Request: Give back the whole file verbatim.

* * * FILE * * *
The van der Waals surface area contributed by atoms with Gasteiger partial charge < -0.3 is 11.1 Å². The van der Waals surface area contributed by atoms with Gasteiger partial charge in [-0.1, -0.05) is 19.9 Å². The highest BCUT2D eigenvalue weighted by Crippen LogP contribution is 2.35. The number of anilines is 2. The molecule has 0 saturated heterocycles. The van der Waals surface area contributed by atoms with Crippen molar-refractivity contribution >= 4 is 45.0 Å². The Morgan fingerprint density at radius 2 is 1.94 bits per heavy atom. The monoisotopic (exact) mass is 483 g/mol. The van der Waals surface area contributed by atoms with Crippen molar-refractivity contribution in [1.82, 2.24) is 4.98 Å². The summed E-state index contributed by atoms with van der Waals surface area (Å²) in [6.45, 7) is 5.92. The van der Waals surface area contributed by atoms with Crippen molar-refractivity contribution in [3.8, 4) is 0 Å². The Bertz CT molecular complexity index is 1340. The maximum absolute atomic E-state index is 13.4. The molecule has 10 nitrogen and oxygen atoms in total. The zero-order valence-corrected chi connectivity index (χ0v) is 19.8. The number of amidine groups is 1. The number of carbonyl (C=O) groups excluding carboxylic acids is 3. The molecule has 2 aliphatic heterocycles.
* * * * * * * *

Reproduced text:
The van der Waals surface area contributed by atoms with Gasteiger partial charge < -0.3 is 11.1 Å². The van der Waals surface area contributed by atoms with Gasteiger partial charge in [-0.1, -0.05) is 19.9 Å². The highest BCUT2D eigenvalue weighted by Crippen LogP contribution is 2.35. The number of anilines is 2. The molecule has 0 saturated heterocycles. The van der Waals surface area contributed by atoms with Crippen molar-refractivity contribution >= 4 is 45.0 Å². The Morgan fingerprint density at radius 2 is 1.94 bits per heavy atom. The monoisotopic (exact) mass is 483 g/mol. The van der Waals surface area contributed by atoms with Crippen molar-refractivity contribution in [1.82, 2.24) is 4.98 Å². The summed E-state index contributed by atoms with van der Waals surface area (Å²) in [6.45, 7) is 5.92. The van der Waals surface area contributed by atoms with Crippen molar-refractivity contribution in [3.8, 4) is 0 Å². The Bertz CT molecular complexity index is 1340. The maximum absolute atomic E-state index is 13.4. The molecule has 10 nitrogen and oxygen atoms in total. The zero-order valence-corrected chi connectivity index (χ0v) is 19.8. The number of amidine groups is 1. The number of carbonyl (C=O) groups excluding carboxylic acids is 3. The molecule has 2 aliphatic heterocycles.